Jellyfish force nuclear shutdown at Torness

Jellyfish near Torness Nucleur Power Station have closed two reactors.
Jellyfish near Torness Nucleur Power Station have closed two reactors.

TORNESS nuclear power station is operating as normal again this week thanks to the efforts of three local fishing boat crews who removed “unprecedented” numbers of jellyfish from the sea.

When huge quantities of jellyfish were found obstructing cooling water filters last Tuesday, June 28, the East Lothian plant’s operator, EDF Energy, shut down both reactors as a precaution. Thanks to the fishermen’s clean-up operation, both reactors were up and running again by Tuesday of this week.

According to a local conservationist, global warming is one possible explanation for the “unprecedented” number of jellyfish currently in Berwickshire coastal waters.

With so many jellyfish in the seawater surrounding Torness, local fishing vessels were recruited to assist in removing them. Eyemouth boats ‘The Boy Andrew’ and ‘The Stransay Lad’ were both involved in the clean up operation alongside a Dunbar vessel. They were fishing off Dunbar at the time.

Eyemouth Harbour master Ivan Stevenson told ‘The Berwickshire News’: “Something like this is a flash in the pan; I was shocked to learn that there were enough jellyfish in the water to shut down the reactors.

“I’ve seen a few jellyfish on the beaches outside Eyemouth and I’ve heard that there are a lot up and down the coast at the moment, but I never expected them to have this sort of impact.

“It will have been a very different operation to what the guys on ‘The Boy Andrew’ and ‘The Stransay Lad’ are used to, but I’m sure it was an interesting one and a good way for them to supplement their income.

“They pulled their nets outside of the filter area, took the jellyfish out of the water and then out to sea to release them.”

Torness station director, Paul Winkle, paid tribute to the fishermen, whose efforts meant that one of the reactors could be switched on again last Friday morning with the other back in operation on Tuesday morning.

He said: “I am delighted that we have the units back. This is in part down to the great efforts of the local fishermen who have helped clear the jellyfish from the sea near the station. The decision to shut down reactors proved right and showed that all here at Torness have safety at the heart of everything they do.”

EDF Energy, said the shutdown was a precautionary measure and there was never any danger to the public or any repercussions for customers. It added that there had been no impact on the environment.

As well as its two advanced gas cooled reactors, Torness relies on supplies of sea water to ensure it operates safely. It has filters which are designed to prevent seaweed and marine animals entering the cooling system.

If these screens become clogged, the reactors are shut down to comply with the station’s safety procedures.

Conservationists have warned that the increasing number of jellyfish is a global problem that has emerged over the past 15-20 years, with three catalysts playing a major role: climate change; a decline in predatory sea creatures; and fertilisers ending up in the sea which favour some creatures at the expense of others.

Georgia Conolly, head ranger at St Abbs and Eyemouth Voluntary Marine Reserve, confirmed there are an unusually large number of jellyfish in the waters along the Berwickshire coast at present. She said: “It’s quite usual to have jellyfish blooms, but these normally occur in spring time as the sea is beginning to warm up and at the end of the summer. But this year we’ve seen an unprecedented number of the creatures in our waters.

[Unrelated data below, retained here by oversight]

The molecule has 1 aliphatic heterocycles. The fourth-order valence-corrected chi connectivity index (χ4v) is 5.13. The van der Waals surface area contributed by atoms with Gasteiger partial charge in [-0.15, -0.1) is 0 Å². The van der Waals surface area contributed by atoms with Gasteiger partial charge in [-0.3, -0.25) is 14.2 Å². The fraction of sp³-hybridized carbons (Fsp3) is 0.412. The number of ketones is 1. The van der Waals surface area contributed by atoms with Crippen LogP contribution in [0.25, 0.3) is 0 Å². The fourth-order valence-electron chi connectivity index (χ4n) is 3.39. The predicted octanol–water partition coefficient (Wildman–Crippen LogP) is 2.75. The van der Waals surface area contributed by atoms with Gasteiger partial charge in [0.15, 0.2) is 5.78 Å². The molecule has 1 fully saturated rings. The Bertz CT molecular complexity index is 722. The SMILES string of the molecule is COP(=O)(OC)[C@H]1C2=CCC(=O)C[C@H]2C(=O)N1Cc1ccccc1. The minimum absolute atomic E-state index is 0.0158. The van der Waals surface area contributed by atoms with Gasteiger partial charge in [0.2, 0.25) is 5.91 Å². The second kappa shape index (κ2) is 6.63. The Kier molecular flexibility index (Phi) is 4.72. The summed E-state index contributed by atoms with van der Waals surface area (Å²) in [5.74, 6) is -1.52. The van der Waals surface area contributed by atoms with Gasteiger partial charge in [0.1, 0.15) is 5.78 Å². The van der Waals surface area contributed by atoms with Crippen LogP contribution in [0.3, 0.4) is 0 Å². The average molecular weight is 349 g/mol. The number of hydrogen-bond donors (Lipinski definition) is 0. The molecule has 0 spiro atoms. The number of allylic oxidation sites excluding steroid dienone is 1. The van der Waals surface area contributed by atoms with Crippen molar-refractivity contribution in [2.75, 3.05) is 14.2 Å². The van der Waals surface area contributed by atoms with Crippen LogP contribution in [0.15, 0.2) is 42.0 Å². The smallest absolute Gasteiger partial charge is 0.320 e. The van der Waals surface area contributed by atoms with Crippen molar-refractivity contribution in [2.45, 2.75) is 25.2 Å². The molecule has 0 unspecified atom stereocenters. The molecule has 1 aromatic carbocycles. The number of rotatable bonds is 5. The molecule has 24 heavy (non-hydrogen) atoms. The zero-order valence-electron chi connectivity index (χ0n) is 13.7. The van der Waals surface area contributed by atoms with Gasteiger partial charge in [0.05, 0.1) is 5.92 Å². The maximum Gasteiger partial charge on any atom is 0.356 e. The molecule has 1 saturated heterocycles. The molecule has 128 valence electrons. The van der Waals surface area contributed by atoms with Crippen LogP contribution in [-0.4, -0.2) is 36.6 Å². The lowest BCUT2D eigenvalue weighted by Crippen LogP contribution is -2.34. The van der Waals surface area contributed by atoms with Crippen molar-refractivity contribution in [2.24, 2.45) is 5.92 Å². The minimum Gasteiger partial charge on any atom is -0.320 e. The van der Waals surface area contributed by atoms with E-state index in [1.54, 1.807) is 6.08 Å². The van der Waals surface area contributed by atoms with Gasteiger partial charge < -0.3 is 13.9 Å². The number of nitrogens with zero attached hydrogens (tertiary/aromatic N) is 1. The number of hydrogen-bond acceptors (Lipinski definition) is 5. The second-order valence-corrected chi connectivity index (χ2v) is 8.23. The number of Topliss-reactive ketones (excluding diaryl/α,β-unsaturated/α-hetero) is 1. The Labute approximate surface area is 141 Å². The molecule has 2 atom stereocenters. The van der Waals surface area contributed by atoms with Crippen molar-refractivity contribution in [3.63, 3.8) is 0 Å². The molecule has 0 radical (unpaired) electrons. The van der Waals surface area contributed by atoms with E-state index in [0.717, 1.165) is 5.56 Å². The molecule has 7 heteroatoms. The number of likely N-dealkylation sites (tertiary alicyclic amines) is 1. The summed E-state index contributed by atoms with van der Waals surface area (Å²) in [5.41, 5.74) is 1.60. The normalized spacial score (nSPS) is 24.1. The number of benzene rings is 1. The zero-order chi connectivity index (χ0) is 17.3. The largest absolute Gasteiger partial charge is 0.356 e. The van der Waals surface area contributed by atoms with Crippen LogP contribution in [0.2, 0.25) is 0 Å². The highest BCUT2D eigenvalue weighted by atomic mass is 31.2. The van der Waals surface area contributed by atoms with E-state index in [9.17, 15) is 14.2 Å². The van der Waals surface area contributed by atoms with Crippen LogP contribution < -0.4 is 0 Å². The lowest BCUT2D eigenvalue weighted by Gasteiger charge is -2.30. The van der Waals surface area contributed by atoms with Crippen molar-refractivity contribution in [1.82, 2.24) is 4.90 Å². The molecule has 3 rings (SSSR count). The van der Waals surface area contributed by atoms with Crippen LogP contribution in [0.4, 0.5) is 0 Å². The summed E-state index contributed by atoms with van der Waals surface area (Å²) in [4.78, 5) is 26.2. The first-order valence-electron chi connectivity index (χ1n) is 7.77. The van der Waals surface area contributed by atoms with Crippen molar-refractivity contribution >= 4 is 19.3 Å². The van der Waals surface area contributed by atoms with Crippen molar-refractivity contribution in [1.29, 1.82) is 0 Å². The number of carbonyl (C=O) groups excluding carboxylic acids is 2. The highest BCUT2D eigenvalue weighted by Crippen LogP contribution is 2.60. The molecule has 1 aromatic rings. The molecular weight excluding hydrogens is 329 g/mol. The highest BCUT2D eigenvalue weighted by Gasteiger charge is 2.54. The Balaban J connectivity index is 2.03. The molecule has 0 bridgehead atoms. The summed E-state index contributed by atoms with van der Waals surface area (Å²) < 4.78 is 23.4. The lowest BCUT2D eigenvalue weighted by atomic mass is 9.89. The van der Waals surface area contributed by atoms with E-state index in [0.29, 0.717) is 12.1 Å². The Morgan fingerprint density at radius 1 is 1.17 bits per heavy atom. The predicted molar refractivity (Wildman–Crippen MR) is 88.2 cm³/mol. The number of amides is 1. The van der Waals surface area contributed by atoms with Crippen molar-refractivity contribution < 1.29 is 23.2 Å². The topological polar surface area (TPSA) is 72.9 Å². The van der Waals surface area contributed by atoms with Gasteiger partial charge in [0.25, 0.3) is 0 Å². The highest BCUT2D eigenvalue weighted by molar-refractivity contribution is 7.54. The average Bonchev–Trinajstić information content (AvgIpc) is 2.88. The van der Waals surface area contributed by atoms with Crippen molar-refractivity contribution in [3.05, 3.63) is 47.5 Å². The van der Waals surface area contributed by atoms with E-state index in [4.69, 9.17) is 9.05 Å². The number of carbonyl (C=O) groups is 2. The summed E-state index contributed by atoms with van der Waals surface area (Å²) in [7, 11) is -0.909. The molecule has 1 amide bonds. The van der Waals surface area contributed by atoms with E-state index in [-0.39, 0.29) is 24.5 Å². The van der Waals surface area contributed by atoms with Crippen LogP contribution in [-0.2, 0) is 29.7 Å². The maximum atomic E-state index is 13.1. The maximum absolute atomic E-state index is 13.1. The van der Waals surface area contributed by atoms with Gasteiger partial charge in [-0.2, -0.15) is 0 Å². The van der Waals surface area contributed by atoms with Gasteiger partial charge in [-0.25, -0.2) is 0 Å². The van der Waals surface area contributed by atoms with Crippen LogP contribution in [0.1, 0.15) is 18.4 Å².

“We can’t be 100 per cent as to why this has happened, but I would go along with the suggestion that climate change has played a part and the fact there are fewer larger fish in the food chain to eat the jellyfish.

“They’re pretty much everywhere at the moment. A lot of people have been up here for diving and someone took a photo at Pettico Wick, just north of St Abbs Head. The sea was pink due to all the jellyfish there. I do a lot of surfing and I’ve noticed lots of jellyfish too.”

The creatures that disrupted operations at Torness were ‘moon jellyfish’ and, according to Ms Conolly, don’t pose too much of a risk to public as they aren’t known to sting people.

But Ms Conolly points out that there are other species of jellyfish out there so if swimmers or divers in the sea aren’t sure of the type it would be better not to touch them.

“Moon jellyfish don’t tend to sting people. You can pick them up and you shouldn’t get hurt, but my advice is if you don’t know for sure. Look but don’t touch. Jellyfish are at the mercy of the current. They don’t actively set out to sting anyone.”

It’s not just Torness that’s been shutdown by jellyfish. Operations at nuclear plants in Japan have been disrupted by large numbers of jellyfish in recent years.

Ms Conolly added: “It is quite staggering that jellyfish could cause such disruption at a place as big as Torness, but it just goes to show you can’t beat nature. I know a few people who work up there and they said it was shut down a few years ago because of seaweed. And once again nature has humbled us.”

In another case of nature putting a spanner in the works, an Atlantic grey seal was rescued from EDF’s Hinkley Point nuclear power station in Somerset earlier this month after it got trapped in the inflow area chasing fish. Plant operations were not affected.